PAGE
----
Some young adults in California might not have an estate plan. They may assume they do not need one because they are too young or have few assets, but there are many reasons they might need one.
Planning for becoming incapacitated
Estate planning is not just about planning for what will happen after a person’s death. It can also spell out what should happen in case a person becomes incapacitated and is unable to take financial action or make decisions about his or her health care. A durable power of attorney can appoint someone to handle the finances on another person’s behalf while a living will can express a person’s wishes for end-of-life care. A health care proxy can appoint someone to make health care decisions on the person’s behalf.
Planning for assets and beneficiaries
Most estate plans are based around a will, which can appoint a guardian for minors. It may also designate the beneficiaries who will receive assets, but some people may want to use a revocable trust to pass some or all of those assets instead. The creator of the trust, also known as the grantor, can change or revoke a revocable trust. If you do not have a will or trust, the state may decide what happens to your assets.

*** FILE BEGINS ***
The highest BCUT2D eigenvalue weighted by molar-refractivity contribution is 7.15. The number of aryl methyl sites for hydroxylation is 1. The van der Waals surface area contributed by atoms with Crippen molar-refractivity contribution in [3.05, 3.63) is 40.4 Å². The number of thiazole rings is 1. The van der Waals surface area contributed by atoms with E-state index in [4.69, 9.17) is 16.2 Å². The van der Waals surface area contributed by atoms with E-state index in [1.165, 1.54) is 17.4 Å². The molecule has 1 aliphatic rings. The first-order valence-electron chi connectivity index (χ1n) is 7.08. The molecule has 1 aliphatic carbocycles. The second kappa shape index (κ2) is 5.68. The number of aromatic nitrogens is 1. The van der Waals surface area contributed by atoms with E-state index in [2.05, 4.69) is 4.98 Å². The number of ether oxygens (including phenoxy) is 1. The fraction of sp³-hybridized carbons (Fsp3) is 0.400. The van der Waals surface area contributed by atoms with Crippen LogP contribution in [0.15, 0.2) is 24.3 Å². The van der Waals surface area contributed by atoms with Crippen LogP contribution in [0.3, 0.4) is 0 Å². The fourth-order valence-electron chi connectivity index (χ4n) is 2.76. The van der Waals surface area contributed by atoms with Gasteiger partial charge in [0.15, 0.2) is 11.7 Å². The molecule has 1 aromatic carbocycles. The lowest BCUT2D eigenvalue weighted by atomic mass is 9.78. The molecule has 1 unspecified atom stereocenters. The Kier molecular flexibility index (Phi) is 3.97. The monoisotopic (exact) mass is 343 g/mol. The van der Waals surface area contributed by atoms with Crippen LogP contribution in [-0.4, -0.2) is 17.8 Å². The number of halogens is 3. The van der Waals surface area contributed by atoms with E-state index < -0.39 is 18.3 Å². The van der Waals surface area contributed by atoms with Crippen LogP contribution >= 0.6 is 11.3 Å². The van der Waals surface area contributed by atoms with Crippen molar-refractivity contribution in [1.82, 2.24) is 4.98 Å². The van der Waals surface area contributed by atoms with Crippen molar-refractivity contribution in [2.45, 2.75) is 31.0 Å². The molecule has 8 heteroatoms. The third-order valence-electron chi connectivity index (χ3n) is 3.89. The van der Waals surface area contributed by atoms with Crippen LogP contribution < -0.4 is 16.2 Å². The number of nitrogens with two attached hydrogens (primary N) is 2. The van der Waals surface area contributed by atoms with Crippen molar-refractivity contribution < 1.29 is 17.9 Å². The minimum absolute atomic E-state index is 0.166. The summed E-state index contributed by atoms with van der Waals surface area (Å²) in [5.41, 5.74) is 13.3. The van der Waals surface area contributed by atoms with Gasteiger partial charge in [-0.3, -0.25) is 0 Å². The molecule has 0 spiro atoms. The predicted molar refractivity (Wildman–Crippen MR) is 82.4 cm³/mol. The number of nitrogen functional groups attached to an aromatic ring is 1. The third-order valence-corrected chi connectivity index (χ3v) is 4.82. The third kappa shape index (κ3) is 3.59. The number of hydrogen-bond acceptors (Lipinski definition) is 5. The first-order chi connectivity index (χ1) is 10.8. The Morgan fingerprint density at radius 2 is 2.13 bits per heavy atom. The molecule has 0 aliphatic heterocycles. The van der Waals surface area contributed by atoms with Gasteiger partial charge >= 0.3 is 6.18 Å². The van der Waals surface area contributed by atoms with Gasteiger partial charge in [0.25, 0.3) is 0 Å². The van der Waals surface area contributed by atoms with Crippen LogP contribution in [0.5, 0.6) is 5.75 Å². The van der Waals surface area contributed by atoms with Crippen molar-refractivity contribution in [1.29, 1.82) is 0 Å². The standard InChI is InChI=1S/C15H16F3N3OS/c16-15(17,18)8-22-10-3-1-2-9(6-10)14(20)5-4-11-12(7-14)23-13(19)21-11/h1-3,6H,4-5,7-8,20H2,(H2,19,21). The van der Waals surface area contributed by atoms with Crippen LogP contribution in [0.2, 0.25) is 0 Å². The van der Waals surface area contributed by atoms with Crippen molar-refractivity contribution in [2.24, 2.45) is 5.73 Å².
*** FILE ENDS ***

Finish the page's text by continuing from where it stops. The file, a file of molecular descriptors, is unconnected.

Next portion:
Some assets, such as life insurance or retirement accounts, are distributed via beneficiary designations, and you should ensure that you remain aware of these as you create an estate plan. These documents override what is in a will or trust, so if you revise your will but not your beneficiary designation, some assets could end up going to an ex-spouse or someone else you do not intend to. There are also certain situations in which you might want an irrevocable trust for the greater protection it can offer against creditors and other threats.